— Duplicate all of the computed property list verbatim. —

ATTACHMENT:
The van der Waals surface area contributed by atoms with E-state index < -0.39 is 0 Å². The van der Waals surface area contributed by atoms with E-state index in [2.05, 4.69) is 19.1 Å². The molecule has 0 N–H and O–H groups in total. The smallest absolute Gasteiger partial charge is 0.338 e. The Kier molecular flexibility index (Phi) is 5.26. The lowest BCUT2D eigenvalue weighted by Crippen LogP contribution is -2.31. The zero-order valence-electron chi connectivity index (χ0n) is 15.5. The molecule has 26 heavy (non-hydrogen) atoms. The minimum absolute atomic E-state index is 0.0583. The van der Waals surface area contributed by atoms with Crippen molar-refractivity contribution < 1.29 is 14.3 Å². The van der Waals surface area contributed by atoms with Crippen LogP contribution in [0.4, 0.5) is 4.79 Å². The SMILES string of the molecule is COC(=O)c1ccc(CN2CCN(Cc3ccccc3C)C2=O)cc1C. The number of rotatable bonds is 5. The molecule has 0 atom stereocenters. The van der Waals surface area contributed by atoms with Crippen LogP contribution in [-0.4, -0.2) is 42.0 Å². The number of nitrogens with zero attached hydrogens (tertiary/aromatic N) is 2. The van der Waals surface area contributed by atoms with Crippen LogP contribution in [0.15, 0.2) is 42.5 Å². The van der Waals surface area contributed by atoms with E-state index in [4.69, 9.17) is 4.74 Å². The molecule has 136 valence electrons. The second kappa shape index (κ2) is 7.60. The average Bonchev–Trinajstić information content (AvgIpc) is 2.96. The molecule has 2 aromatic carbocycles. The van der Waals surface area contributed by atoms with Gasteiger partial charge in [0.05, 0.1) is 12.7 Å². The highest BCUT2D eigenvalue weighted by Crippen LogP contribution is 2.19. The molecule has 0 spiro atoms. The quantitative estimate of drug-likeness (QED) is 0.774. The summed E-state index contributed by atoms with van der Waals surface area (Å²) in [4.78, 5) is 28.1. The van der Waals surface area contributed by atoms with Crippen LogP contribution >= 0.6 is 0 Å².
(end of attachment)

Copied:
The van der Waals surface area contributed by atoms with E-state index < -0.39 is 0 Å². The van der Waals surface area contributed by atoms with E-state index in [2.05, 4.69) is 19.1 Å². The molecule has 0 N–H and O–H groups in total. The smallest absolute Gasteiger partial charge is 0.338 e. The Kier molecular flexibility index (Phi) is 5.26. The lowest BCUT2D eigenvalue weighted by Crippen LogP contribution is -2.31. The zero-order valence-electron chi connectivity index (χ0n) is 15.5. The molecule has 26 heavy (non-hydrogen) atoms. The minimum absolute atomic E-state index is 0.0583. The van der Waals surface area contributed by atoms with Crippen molar-refractivity contribution < 1.29 is 14.3 Å². The van der Waals surface area contributed by atoms with Crippen LogP contribution in [0.4, 0.5) is 4.79 Å². The SMILES string of the molecule is COC(=O)c1ccc(CN2CCN(Cc3ccccc3C)C2=O)cc1C. The number of rotatable bonds is 5. The molecule has 0 atom stereocenters. The van der Waals surface area contributed by atoms with Crippen LogP contribution in [-0.4, -0.2) is 42.0 Å². The number of nitrogens with zero attached hydrogens (tertiary/aromatic N) is 2. The van der Waals surface area contributed by atoms with Crippen LogP contribution in [0.15, 0.2) is 42.5 Å². The van der Waals surface area contributed by atoms with E-state index in [4.69, 9.17) is 4.74 Å². The molecule has 136 valence electrons. The second kappa shape index (κ2) is 7.60. The average Bonchev–Trinajstić information content (AvgIpc) is 2.96. The molecule has 2 aromatic carbocycles. The van der Waals surface area contributed by atoms with Gasteiger partial charge in [0.05, 0.1) is 12.7 Å². The highest BCUT2D eigenvalue weighted by Crippen LogP contribution is 2.19. The molecule has 0 spiro atoms. The quantitative estimate of drug-likeness (QED) is 0.774. The summed E-state index contributed by atoms with van der Waals surface area (Å²) in [4.78, 5) is 28.1. The van der Waals surface area contributed by atoms with Crippen LogP contribution >= 0.6 is 0 Å².